Virginia Commonwealth University Health System notifies patients after discovering CDs with patient info had been donated for children's art projects
A statement from the Virginia Commonwealth University (VCU) Health System:
Monday, December 15, 2014 – Information on Privacy Incident
The Virginia Commonwealth University Health System (VCUHS) said today that it has notified certain patients about a recent incident involving the security of some patient information. VCUHS has mailed letters to notify patients who may have been affected.
On Oct. 15, 2014, VCUHS was notified of an incident involving certain compact discs that contained patient health information that were not properly disposed of pursuant to VCUHS protocol. Specifically, VCUHS has learned that, from approximately January 2012 through October 2014, compact discs that were no longer needed for VCUHS services, some of which contained patient health information, were donated for children’s art projects.
Since discovering the incident, VCUHS has devoted considerable time, resources and effort to gather the facts and determine what information may have been contained on the compact discs, who may be affected, and what it can do to ensure that this situation does not happen again. As part of its investigation, VCUHS re-collected a significant number of compact discs that were donated and currently have them back in its possession.
The compact discs contained the patient’s full name and one or more of the following: home address, date of birth, medical record number, clinical information (i.e., diagnosis, conditions, lab results, medications, and treatment information) and/or health insurance information. A limited number of compact discs also contained the patient’s Social Security number.
After a thorough investigation of the incident, VCUHS has found no evidence to suggest that any Protected Health Information has actually been misused to date. VCUHS is also not aware of any reports of identity fraud resulting from this incident.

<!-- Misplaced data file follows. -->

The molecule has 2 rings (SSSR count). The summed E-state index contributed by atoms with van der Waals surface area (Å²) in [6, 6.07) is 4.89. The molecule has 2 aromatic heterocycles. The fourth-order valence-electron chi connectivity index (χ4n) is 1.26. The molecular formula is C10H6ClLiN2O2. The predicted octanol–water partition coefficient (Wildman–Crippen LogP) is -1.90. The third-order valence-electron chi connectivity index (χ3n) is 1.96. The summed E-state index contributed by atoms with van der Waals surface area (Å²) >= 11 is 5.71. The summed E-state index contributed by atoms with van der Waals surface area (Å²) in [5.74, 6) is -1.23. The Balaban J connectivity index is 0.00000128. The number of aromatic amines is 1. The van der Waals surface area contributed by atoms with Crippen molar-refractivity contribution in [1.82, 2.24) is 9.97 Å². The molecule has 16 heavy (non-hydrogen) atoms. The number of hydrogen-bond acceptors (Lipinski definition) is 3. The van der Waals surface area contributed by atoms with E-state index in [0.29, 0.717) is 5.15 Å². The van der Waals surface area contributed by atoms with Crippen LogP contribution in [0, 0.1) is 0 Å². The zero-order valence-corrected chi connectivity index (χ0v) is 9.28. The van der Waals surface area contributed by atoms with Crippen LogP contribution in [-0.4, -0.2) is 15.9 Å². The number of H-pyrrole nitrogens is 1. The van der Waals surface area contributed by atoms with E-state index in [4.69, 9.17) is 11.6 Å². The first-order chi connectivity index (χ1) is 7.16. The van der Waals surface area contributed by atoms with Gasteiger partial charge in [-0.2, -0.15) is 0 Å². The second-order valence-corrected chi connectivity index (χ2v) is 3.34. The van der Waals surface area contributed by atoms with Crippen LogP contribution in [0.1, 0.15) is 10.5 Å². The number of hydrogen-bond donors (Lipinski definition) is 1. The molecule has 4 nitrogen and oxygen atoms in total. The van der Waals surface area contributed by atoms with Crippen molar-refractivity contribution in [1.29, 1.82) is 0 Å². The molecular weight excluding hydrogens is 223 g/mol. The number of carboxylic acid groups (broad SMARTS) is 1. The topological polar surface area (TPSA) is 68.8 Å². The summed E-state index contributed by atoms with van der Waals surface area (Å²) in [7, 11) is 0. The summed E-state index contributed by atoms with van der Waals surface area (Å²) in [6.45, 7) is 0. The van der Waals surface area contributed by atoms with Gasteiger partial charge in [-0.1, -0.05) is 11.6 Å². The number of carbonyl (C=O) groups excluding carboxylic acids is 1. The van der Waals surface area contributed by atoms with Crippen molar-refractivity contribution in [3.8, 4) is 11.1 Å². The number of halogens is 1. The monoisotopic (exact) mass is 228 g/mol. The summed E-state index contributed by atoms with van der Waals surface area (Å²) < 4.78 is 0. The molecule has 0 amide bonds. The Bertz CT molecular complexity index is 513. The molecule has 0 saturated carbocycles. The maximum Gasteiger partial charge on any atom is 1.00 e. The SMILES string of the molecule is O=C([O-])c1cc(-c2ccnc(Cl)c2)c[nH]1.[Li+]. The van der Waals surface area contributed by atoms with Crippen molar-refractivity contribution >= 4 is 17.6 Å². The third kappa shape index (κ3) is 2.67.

“What began as a well-intentioned philanthropic effort by a staff member wanting to help turned into a serious mistake that we are working very hard to remedy,” said John Duval, CEO of MCV Hospitals and Clinics. “This error brought to light a vulnerability in our system that developed over time and that we are working to correct, and we are deeply sorry for the inconvenience this may have caused some of our patients.
“Large data breaches are happening across many industries, including health care, and are very concerning to all,” Duval said. “The VCU Health System has revised its protocols regarding media destruction and will redouble its efforts to protect all sensitive information.”
VCUHS is providing identity prevention services to affected patients, at no cost, which is detailed in the notice letters mailed to the patients, along with enrollment instructions. VCUHS also encourages affected individuals to take other precautionary measures to protect their personal information, including placing a Fraud Alert and/or Security Freeze, and obtaining a free credit report. Additionally, patients should always remain vigilant in reviewing their financial account statements for fraudulent or irregular activity on a regular basis.
VCUHS was unable to locate certain potentially affected individuals and is providing this notice on its website to notify those individuals regarding this incident. If you did not receive a notification letter in the mail from VCUHS and you are concerned that your personal and medical information may have been included in this incident, please call VCUHS’s toll-free dedicated call center at 877-615-3792, Monday-Saturday between 9:00 a.m. and 9:00 p.m. Eastern Time. The call center will confirm whether or not you may be impacted by this incident.